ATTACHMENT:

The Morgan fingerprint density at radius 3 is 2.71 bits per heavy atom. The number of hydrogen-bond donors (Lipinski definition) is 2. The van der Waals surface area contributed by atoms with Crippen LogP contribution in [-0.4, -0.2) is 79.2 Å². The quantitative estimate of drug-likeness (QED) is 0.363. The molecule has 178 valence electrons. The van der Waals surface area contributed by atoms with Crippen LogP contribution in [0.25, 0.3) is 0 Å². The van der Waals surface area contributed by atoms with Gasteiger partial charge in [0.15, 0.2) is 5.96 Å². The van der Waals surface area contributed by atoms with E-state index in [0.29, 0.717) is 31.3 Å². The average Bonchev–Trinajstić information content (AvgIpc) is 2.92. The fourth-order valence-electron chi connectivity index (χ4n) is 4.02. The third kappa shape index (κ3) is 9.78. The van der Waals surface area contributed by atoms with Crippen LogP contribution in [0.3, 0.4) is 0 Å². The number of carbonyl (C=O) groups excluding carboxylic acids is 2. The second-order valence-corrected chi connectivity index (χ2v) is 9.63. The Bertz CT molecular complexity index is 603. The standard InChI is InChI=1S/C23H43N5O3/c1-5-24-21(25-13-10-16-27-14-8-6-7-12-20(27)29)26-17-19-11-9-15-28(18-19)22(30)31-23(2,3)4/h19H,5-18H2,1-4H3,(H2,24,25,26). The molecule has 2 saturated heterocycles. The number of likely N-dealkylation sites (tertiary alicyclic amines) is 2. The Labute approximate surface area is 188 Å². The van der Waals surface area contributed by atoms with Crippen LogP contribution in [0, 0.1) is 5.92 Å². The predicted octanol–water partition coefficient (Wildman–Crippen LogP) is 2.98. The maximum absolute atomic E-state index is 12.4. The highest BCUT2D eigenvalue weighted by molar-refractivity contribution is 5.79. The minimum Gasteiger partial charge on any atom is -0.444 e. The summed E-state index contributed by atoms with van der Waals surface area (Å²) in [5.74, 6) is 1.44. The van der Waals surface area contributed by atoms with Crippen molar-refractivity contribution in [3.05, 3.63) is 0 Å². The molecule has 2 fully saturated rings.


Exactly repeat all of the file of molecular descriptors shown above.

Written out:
The Morgan fingerprint density at radius 3 is 2.71 bits per heavy atom. The number of hydrogen-bond donors (Lipinski definition) is 2. The van der Waals surface area contributed by atoms with Crippen LogP contribution in [-0.4, -0.2) is 79.2 Å². The quantitative estimate of drug-likeness (QED) is 0.363. The molecule has 178 valence electrons. The van der Waals surface area contributed by atoms with Crippen LogP contribution in [0.25, 0.3) is 0 Å². The van der Waals surface area contributed by atoms with Gasteiger partial charge in [0.15, 0.2) is 5.96 Å². The van der Waals surface area contributed by atoms with E-state index in [0.29, 0.717) is 31.3 Å². The average Bonchev–Trinajstić information content (AvgIpc) is 2.92. The fourth-order valence-electron chi connectivity index (χ4n) is 4.02. The third kappa shape index (κ3) is 9.78. The van der Waals surface area contributed by atoms with Crippen LogP contribution in [0.3, 0.4) is 0 Å². The number of carbonyl (C=O) groups excluding carboxylic acids is 2. The second-order valence-corrected chi connectivity index (χ2v) is 9.63. The Bertz CT molecular complexity index is 603. The standard InChI is InChI=1S/C23H43N5O3/c1-5-24-21(25-13-10-16-27-14-8-6-7-12-20(27)29)26-17-19-11-9-15-28(18-19)22(30)31-23(2,3)4/h19H,5-18H2,1-4H3,(H2,24,25,26). The molecule has 2 saturated heterocycles. The number of likely N-dealkylation sites (tertiary alicyclic amines) is 2. The Labute approximate surface area is 188 Å². The van der Waals surface area contributed by atoms with Crippen LogP contribution in [0, 0.1) is 5.92 Å². The predicted octanol–water partition coefficient (Wildman–Crippen LogP) is 2.98. The maximum absolute atomic E-state index is 12.4. The highest BCUT2D eigenvalue weighted by molar-refractivity contribution is 5.79. The minimum Gasteiger partial charge on any atom is -0.444 e. The summed E-state index contributed by atoms with van der Waals surface area (Å²) in [5.74, 6) is 1.44. The van der Waals surface area contributed by atoms with Crippen molar-refractivity contribution in [3.05, 3.63) is 0 Å². The molecule has 2 fully saturated rings.